Alaska Arctic Detailed Map Description


Alaska Arctic Tundra Vegetation Map

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Alaska Arctic Tundra Vegetation Map

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Map extent

The map portrays the vegetation of the Arctic Tundra within Alaska, north and west of the forest boundary, at a scale of 1:4 million (Raynolds et al. 2005). The Arctic Tundra Bioclimate Zone is characterized by an arctic flora, an arctic climate and tundra vegetation (Elvebakk et al. 1999). It excludes areas that have a boreal flora such as the Aleutian Island and alpine tundra regions south of treeline.


The map polygon boundaries and colors follow those for the Alaska portion of the Circumpolar Arctic Vegetation Map (CAVM Team et al. 2003, Walker et al. 2005). The major difference between the CAVM and this map is a numeric suffix that has been added to each map polygon code to provide more information about the dominant plant communities. This resulted in 33 map units that refer to physiognomic groups of plant communities on specific substrates or in different geographic regions of the map. For example, the CAVM map unit S1 (Erect dwarf-shrub tundra) has been divided into four subunits: S1.1, foothills of the Eastern Brooks Range; S1.2, foothills of the western Brooks Range and Seward Peninsula; S1.3, Yukon Delta and Nunivak Island; and S1.4, foothills of the Kuskokwim Mountains. The descriptions of each of these units reference specific dominant plant communities (e.g., community 42 in map unit S1.1; community 48 and community 76 in map unit S1.2).

Plant community codes and descriptions on the back of the map

The descriptions of the 33 map units contain reference to 85 numbered plant communities that have been described in the different regions of the map. Table 1 contains a summary of the community codes and names organized hierarchically by:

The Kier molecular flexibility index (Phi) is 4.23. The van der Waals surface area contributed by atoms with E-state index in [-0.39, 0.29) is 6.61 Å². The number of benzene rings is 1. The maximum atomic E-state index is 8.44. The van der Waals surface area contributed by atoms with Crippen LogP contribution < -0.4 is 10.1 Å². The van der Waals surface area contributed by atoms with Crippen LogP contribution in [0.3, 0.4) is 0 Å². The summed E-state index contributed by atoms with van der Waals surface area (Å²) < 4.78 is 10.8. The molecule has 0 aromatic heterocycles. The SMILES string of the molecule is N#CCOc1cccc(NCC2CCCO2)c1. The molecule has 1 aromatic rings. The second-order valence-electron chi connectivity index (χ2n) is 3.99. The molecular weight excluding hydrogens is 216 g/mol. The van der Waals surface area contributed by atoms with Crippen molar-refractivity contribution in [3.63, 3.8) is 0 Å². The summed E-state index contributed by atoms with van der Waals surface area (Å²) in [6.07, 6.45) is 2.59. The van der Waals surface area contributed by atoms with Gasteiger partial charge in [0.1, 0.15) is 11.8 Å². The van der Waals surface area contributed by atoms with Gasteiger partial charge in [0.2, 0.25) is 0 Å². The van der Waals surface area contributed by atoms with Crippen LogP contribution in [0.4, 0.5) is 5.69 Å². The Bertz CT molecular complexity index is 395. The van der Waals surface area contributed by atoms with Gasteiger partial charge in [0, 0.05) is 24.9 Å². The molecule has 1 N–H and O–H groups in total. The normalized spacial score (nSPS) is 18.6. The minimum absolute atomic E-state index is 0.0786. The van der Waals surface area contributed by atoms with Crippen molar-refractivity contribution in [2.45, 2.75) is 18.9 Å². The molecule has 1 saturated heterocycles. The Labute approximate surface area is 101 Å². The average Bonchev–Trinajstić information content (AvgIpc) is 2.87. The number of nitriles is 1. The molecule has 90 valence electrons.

Plant communities were not given formal names on the map because of the wide diversity of approaches used to name communities in the literature. Instead, each numeric code is followed by:

In several instances, the same or similar lists of plants occur with different numeric codes. This occurs because plant communities can span more than one bioclimate subzone, floristic province, or substrate type, and/or we could not find good information that would justify a unique name for the plant community.

For more information, see the expanded explanation of the plant community descriptions.

Mapping process

A 1:4 million-scale color-infrared (CIR) image of AVHRR satellite data was used as a base map. Data for each 1-km AVHRR pixel were selected at the time of maximum greenness from biweekly images from 11 July to 30 August 1993 and 1995.

Key environmental and biological factors which control plant communities in Arctic Alaska were used to determine the dominant vegetation type of a mapped polygon (Walker 1999, 2000, Walker et al. 2002). Temperature and vegetation data together define bioclimate subzones. East-west variations in species distribution were defined by floristic provinces. Bedrock geology and surficial geology were used to determine the general chemistry of the substrate on which plant communities grow. Landscape topography and lake cover are important factors affecting soil moisture available to plants. Plant biomass was estimated from the normalized difference vegetation index. All of these factors were combined to determine the dominant vegetation type of a polygon.

The minimum polygon size on the map is 14 km diameter (8 km for linear features). The dominant vegetation type of each polygon was mapped with the recognition that polygons at this scale contain many vegetation types. Some of this heterogeneity can be characterized by a topographic sequence. Typical dry, moist, wet, snowbed and riparian communities that might be inclusions within another polygon are described for each bioclimate subzone, floristic region, and acidic and nonacidic substrates. Nomenclature follows the USDA Plants Database (, with input from David Murray.